Wall portion 86 at its upper end and as discussed merges back into bottom wall 82. The rear end of passageway 81 communicates with an overflow return passageway 89 extending at the top from passageway 81 downwardly back into outlet 65. Passageway 89 is formed by an upper portion of rear or back wall 54 which merges into a rear wall 90 which is inclined downwardly and merges into wall 66 of outlet 65. Wall portion 82 merges into a downwardly extending wall portion 91 which extends first generally parallel to back wall 54, then generally parallel to rear wall 90 to merge into wall portion 66. Passageway 89 may also be of any suitable configuration, such as rectangular, or, generally cylindrical in cross-section with rear wall 90 merging into wall portion 91.
The spaces 92, 93, 92a, 93a, formed in bowl 12 by the foregoing structure reduce the overall weight of bowl 12. Finally, overflow preventing means 80, in the exemplary embodiment, includes means for replenishing the oil-based flushing fluid in trap 87. Such means includes an aperture 94 in wall 56 between trap 87 and opening 95 leading into passageway 81. Thus, a small portion of oil from flushing fluid tank 14 in manifold portion 58 enters aperture 94 into passageway 81 for replenishing the oil in trap 87. This ensures that trap 87 always has a quantity of fresh oil therein.
In FIG. 3, a portion of a modified bowl 12' is shown having a discharge outlet 65' extending to the rear of bowl portion 53. Back wall 54' includes an opening therein through which outlet 65' extends, supported at the bottom by bracket 96 and against the wall 97 by a bracket 98. Since bowl 12' is otherwise identical to bowl 12 of FIG. 2 and like reference numerals refer to like parts of bowl 12 of FIG. 2, no further discussion is deemed necessary. Further, the operation of both bowls 12 and 12' is identical.
In operation, the toilet system 10 of FIG. 1 is to be understood as initially charged with a predetermined amount of an oil-based flushing fluid, a quantity of which may be stored in flushing fluid tank 14. When tank 14 is flushed, oil enters bowl 12 through manifold 50 onto bowl portion 53 washing down any waste therein in a quick, efficient manner. The waste and oil mixture flushes down through opening 62 and enters outlet 65 where it is discharged by gravity through waste pipe 18 into tank 22 of FIG. 1. The relatively large diameters of passageways 63, 65 assist in quickly and efficiently discharging the waste.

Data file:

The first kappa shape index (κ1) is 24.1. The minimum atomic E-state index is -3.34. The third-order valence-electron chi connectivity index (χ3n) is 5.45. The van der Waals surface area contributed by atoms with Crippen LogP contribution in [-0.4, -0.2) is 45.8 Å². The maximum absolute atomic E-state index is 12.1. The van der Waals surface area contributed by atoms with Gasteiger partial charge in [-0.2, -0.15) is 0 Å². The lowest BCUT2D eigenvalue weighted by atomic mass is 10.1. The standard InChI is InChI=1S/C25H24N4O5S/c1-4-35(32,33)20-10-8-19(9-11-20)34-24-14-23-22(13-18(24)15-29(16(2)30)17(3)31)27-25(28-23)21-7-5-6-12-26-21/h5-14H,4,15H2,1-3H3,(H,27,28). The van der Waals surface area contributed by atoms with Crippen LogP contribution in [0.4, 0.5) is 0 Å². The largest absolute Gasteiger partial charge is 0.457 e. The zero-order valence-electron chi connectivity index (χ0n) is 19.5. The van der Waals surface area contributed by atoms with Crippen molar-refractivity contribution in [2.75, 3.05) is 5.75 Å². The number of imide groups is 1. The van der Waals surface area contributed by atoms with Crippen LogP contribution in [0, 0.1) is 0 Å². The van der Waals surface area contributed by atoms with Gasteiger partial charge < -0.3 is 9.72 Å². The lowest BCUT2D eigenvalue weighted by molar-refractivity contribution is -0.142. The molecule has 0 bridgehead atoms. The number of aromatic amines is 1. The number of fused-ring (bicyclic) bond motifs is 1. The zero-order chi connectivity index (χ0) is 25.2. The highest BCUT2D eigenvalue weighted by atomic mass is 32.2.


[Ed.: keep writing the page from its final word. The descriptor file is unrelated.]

After flushing, a quantity of oil remains in bowl 12 rising to level 100 (level 100 extending from the upper portion of the merger of walls 64, 67 about the lower end of bowl portion 53 and end 61 to front wall 52). It can be seen in FIG. 2 that a trap seal X, which may be about 1 7/16", is formed between level 100 and the bottom of end 61. This trap seal prevents any undesirable odors from passing up outlet 65 to the top of bowl 12.
Should bowl 12 clog during use with oil overflowing up the sides of bowl portion 53, such oil will enter overflow passageway 81 through opening 95 and flow, by gravity, through passageway 81 to passageway 89 and back into outlet 65. Oil will settle in trap 87 rising to level 101 which is coincident with the upper surface of wall 82. Thus, a trap seal, about 1/2", will be formed in passagway 81 preventing any undesirable odors from outlet 65 backing up through passageways 89, 81 to bowl portion 53. The oil standing in trap 87 is constantly replenished after every flush by a small quantity entering aperture 94, which may be about 1/4" in diameter.
It can be seen from the foregoing that we have described an improved oil toilet for quickly and efficiently flushing a large quantity of waste and oil and providing, as an integral part of the bowl or commode, for protection against overflow while sealing off any undesirable odors.
Any suitable dimensions may be used. For example, the cross-section of the interior of outlet 65 and trapway 63 may be about 3" in diameter with end 61 terminating about 1 7/16" below level 100. The opening 62 may be about 4" or so across and passageways 81 and 89 may be about 7/8" × 2" (if rectangular in cross-section). Trap seal may be about 1/2" inch with trap 87 about 11/2" × 3" inner cross-section. Seal 88 may be about 1" × 13/4" and hole or aperture 94 about 1/4" in diameter. The radius of bowl portion 53 may be about 9" or so and peripheral wall 55 may be about 2" in height. Opening 59 may be about 11/16" across and opening 95, as discussed, may be about 1/2" × 2" in cross-section. Passageway 81 may slope gradually from 2" to 11/8" adjacent entry into trap 87. The portion of wall 55 extending below opening 59 may extend about 1/8" below the level of opening 59 and may be inclined at about 60° from the vertical.
Of course, any suitable dimensions, as discussed, may be used. Such suggested dimensions enables bowl 12 to be relatively light in weight, stable, and yet contain all the necessary integral components to be used as an oil toilet as discussed heretofore.
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|U.S. Classification||4/317, 4/DIG.11|
|Cooperative Classification||E03D5/016, Y10S4/11|
|Aug 8, 1989||AS||Assignment|
Owner name: MAG AEROSPACE INDUSTRIES, INC., C/O VESTAR CAPITAL
Free format text: ASSIGNMENT OF ASSIGNORS INTEREST.;ASSIGNOR:MONOGRAM INDUSTRIES, INC.;REEL/FRAME:005152/0265
Effective date: 19890718
|Jul 15, 1992||AS||Assignment|
Owner name: HELLER FINANCIAL, INC.
Free format text: SECURITY INTEREST;ASSIGNOR:MAG AEROSPACE INDUSTRIES, INC., A CORP. OF DE;REEL/FRAME:006198/0529
Effective date: 19920626
|Feb 4, 1994||AS||Assignment|
Owner name: CHASE MANHATTAN BANK (NATIONAL ASSOCIATION), THE,
Free format text: SECURITY INTEREST;ASSIGNOR:MAG AEROSPACE INDUSTRIES, INC.;REEL/FRAME:006853/0571
Effective date: 19931130
|Dec 6, 1996||AS||Assignment|
Owner name: MAG AEROSPACE INDUSTRIES, INC., CALIFORNIA
Free format text: RELEASE AND REASSIGNMENT OF SECURITY INTEREST;ASSIGNOR:HELLER FINANCIAL, INC.;REEL/FRAME:008354/0071
Effective date: 19961202